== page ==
The chocolate sounds appealing, as I am a chocolate fiend. Seriously, I need absolute quiet and really write best in my office. And I am not a morning person, so it is most always in the afternoon. But I don't have any other quirks about writing.
Do you believe a writer has to wait for the muse? Or do you believe the best way to get a novel written is to go at it like any other job and apply thy bottom to the chair and thy fingers to the keyboard?
I have always tried to approach writing as a job. Perspiration more than inspiration. If I didn't approach it that way, I don't think I'd get much writing done. The muse can be very fickle.
Besides being a writer, you are also an accomplished artist. As a matter of fact, you did the cover art for COYOTE SUMMER. How do these two forms of creativity complement each other in your life?
For me, drawing and painting is a fun-type activity that I mostly do for relaxation. It is a different way of being creative, a different way of seeing things. I only wish that I had more time for it, but my writing is what is most important to me.
Are you working on a new book?
Yes, I am close to publishing another book. It is a contemporary romantic-suspense, with emphasis on the suspense elements. I am a big fan of Mary Stewart and Barbara Michaels (aka Elizabeth Peters) romantic-suspense books. And I know from a book catalog I get that Mary Stewart books still sell very well. I also have another romantic-suspense novel and another middle-grade children's novel completed and waiting in the wings. I am also now doing research on another novel that at this point I could not categorize.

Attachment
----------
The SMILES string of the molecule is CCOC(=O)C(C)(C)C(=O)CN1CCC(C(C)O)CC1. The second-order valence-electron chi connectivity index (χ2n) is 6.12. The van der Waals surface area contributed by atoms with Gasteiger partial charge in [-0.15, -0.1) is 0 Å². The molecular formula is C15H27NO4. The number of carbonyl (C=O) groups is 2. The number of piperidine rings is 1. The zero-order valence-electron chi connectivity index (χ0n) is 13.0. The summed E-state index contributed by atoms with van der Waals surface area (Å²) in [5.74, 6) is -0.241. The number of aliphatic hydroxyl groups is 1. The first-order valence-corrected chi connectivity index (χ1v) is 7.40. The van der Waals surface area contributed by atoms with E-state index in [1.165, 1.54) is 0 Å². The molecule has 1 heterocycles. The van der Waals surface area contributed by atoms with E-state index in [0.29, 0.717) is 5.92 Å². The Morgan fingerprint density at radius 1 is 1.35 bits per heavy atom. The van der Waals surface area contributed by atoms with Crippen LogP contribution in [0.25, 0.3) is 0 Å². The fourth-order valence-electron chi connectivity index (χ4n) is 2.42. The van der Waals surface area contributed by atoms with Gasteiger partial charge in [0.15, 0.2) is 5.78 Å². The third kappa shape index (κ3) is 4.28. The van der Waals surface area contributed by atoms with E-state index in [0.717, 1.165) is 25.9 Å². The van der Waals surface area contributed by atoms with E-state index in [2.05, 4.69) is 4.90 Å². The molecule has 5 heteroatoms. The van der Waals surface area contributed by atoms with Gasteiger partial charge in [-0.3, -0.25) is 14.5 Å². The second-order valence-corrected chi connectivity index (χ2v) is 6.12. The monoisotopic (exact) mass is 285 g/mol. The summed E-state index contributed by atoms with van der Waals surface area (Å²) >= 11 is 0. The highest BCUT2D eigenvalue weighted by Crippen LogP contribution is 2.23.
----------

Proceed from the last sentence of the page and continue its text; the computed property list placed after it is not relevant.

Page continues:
Thanks again, Linda, for giving me the chance to do this interview.
You’re most welcome, Janie! Thank you for giving us this opportunity to learn about your work.
Review Excerpt from Pam Brewer, book reviewer for the Idaho Statesman:
“FROM THE SHADOWS is a frightening look at what the world could be if psychic powers were used for evil. This is a psychological thriller that keeps you turning the pages until the end. It grabs you from the beginning, taking you through a roller coaster ride of emotion. Storck has done an excellent job of mixing history, espionage, and romance. Recommended.”
You can purchase Janie’s books through Amazon and Barnes & Noble.
Interview by Linda Sandifer